Last week, OSHA and NIOSH issued a hazard alert warning workers and employers of the dangers of occupational exposure to 1-Bromopropane (1-BP), a solvent also known as n-propyl bromide, or nPB. The chemical 1-BP is used in degreasing, dry cleaning, spray adhesives, and aerosol solvents. According to OSHA and NIOSH, exposure to 1-BP can cause irritation of the eyes, mucous membranes, upper airways, and skin, and has also been linked to neurological illness. In addition, animal studies show that exposure to 1-BP may cause cancer and reproductive disorders.
Workers can be exposed to 1-BP by breathing in vapor or mists of spray, and 1-BP can also be absorbed if workers’ skin comes into contact with the chemical.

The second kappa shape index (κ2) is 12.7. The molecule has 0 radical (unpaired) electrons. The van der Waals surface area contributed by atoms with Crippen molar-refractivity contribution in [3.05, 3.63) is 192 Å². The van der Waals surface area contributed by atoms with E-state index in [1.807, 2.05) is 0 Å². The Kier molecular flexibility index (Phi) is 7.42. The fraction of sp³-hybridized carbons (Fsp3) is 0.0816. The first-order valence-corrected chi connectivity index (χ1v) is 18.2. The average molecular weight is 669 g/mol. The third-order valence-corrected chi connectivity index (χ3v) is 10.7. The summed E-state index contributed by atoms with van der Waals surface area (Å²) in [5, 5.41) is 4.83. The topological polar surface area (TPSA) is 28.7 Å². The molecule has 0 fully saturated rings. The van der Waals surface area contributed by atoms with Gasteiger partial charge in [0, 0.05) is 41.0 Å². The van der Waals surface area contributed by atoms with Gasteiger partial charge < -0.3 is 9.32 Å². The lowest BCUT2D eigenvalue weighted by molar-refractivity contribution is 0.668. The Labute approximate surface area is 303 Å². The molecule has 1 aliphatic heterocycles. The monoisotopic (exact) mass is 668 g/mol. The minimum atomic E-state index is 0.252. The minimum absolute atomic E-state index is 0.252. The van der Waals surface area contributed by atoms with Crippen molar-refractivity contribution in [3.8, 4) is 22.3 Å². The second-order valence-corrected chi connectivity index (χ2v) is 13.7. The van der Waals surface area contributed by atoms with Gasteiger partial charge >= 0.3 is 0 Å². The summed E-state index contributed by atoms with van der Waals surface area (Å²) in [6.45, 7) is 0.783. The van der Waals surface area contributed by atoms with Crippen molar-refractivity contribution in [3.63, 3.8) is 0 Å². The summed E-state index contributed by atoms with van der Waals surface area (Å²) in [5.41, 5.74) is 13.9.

Federal OSHA does not currently have a specific exposure standard for 1-BP; however, limits set by other organizations do exist. For example, the California Occupational Safety and Health Administration (Cal-OSHA) has set a permissible exposure limit (PEL) of 5 ppm as a time-weighted average for 1-BP as well as a skin notation, which means that workers’ skin, eyes, and mouths should be protected from contact with the chemical. In addition, the American Conference of Governmental Industrial Hygienists (ACGIH) has set a threshold limit value (TLV) of 10 ppm as a time-weighted average for 1-BP. ACGIH proposed lowering that value to 0.1 ppm this year.
View the hazard alert.